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Pathologists as a group are ambivalent about the prospect of artificial intelligence (AI) in pathology. Some are embracing the technology enthusiastically, and many others are concerned that it is a harbinger of the end of the specialty. In pathology forums, some med students have expressed concern about going into a “dying profession.” Will their time training be squandered because they’ve been rendered jobless 10 or 15 years from now? Many practicing pathologists are also wondering whether they need to contemplate a career change if AI becomes as disruptive as they fear.

What can AI actually do?

Digital pathology in AI being used as a QC check with tumor circledAI can serve many functions in medicine, including clinical decision-making, as well as aiding in pre-analytic laboratory steps such as tissue grossing, tissue management, and innovative histology viewing. This discussion will focus on diagnostic algorithms of whole-slide images.

For the last decade, AI diagnostic algorithms have been primarily focused on identifying prostate and breast cancer, as well as metastases to lymph nodes. These are understandable targets because they are commercially strategic, but are arguably easier to develop given that they are limited to cancer detection only and, in these specific settings, do not require deciphering oriented tissues, such as skin and mucosae. Having said that, some newer algorithms are beginning to identify a broader array of diagnoses, even in skin. 

So what is AI best suited for? AI algorithms are ideal for screening massive quantities of image data and recognizing patterns (and patterns within patterns, etc.) that are associated with clinically relevant findings and/or diagnoses. Identifying “needle in a haystack” items is perfect for AI, such as finding rare AFB-positive organisms or a single cell with viral cytopathic effect. These algorithms can also discern low- and medium-magnification patterns that can differentiate various diagnoses, as with many dermatologic conditions.

Algorithms can also quantify much better than humans, providing accurate mitotic counts and percentages of IHC positivity, for example. Finally, AI has the capability to  find morphologic correlations to some molecular aberrations. The hope is that at least some testing (e.g., immunohistochemistry, in-situ hybridization, and molecular tests) might be obviated by AI-based morphologic analyses alone.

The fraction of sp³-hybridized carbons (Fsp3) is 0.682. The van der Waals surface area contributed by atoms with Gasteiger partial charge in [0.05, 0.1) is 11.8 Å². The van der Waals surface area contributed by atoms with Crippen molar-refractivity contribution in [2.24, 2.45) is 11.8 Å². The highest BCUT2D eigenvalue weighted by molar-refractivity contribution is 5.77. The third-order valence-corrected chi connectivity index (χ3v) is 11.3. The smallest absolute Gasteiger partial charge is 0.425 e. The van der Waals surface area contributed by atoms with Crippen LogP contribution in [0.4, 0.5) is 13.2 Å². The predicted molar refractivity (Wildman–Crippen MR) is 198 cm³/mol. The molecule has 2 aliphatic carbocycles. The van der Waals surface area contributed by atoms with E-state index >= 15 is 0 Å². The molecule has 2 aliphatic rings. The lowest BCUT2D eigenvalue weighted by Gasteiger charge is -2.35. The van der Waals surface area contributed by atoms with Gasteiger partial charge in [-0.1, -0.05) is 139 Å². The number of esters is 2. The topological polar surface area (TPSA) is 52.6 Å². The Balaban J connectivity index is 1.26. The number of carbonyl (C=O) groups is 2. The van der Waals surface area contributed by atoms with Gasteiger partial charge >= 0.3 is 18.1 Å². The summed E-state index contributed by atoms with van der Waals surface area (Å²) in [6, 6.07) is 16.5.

What AI can’t do

Humans still have analytic skills that haven’t been replicated in silico. To begin with, AI algorithms cannot currently consider all the clinical and procedural information that accompanies a specimen to put the histologic findings into context, not to mention all the special study results performed on a given patient.

Next, to date, AI has not shown to be adept at analyzing tissues with suboptimal orientation, such as tangential cuts or twisted mucosae. Importantly, AI is simply not flawless and will often over-diagnose and under-diagnose.

And finally, it is my assertion that algorithm developers have no interest in assuming medical malpractice liability, meaning that they will likely only be interested in assisting pathologists in their tasks, and patients and surgeons, I believe, will be unwilling to rely solely on the AI software without confirmation from a board-certified pathologist.

Demographics favor the pathologist

The American Cancer Society estimated the U.S. had more than 1.9 million new cancer diagnoses in 2022. Due to population growth and aging demographics, these numbers will likely increase every year. And this aging of America will continue to produce huge volumes of surgical samples, due to cancer and all other diseases.

At the same time, according to a Fierce Healthcare article: “the number of U.S. pathologists decreased by nearly 18% between 2007 and 2017. During that time, the ‘diagnostic workload per pathologist’ rose by almost 42%.” They estimate that by the end of the next decade, there will be a deficit of more than 5,700 pathologists in the U.S.

My take: AI will save us. Here’s why:

The data in the previous paragraph indicate that pathologists are at a much higher risk of being overwhelmed with work than being replaced by AI. Further, the medico-legal implications of a pathologist-free diagnosis are untenable, in my opinion. So let’s embrace the help from AI that we so desperately need: to be productive, to be accurate, and to spend our time doing the more interesting aspects of pathology while AI does the tedious work.

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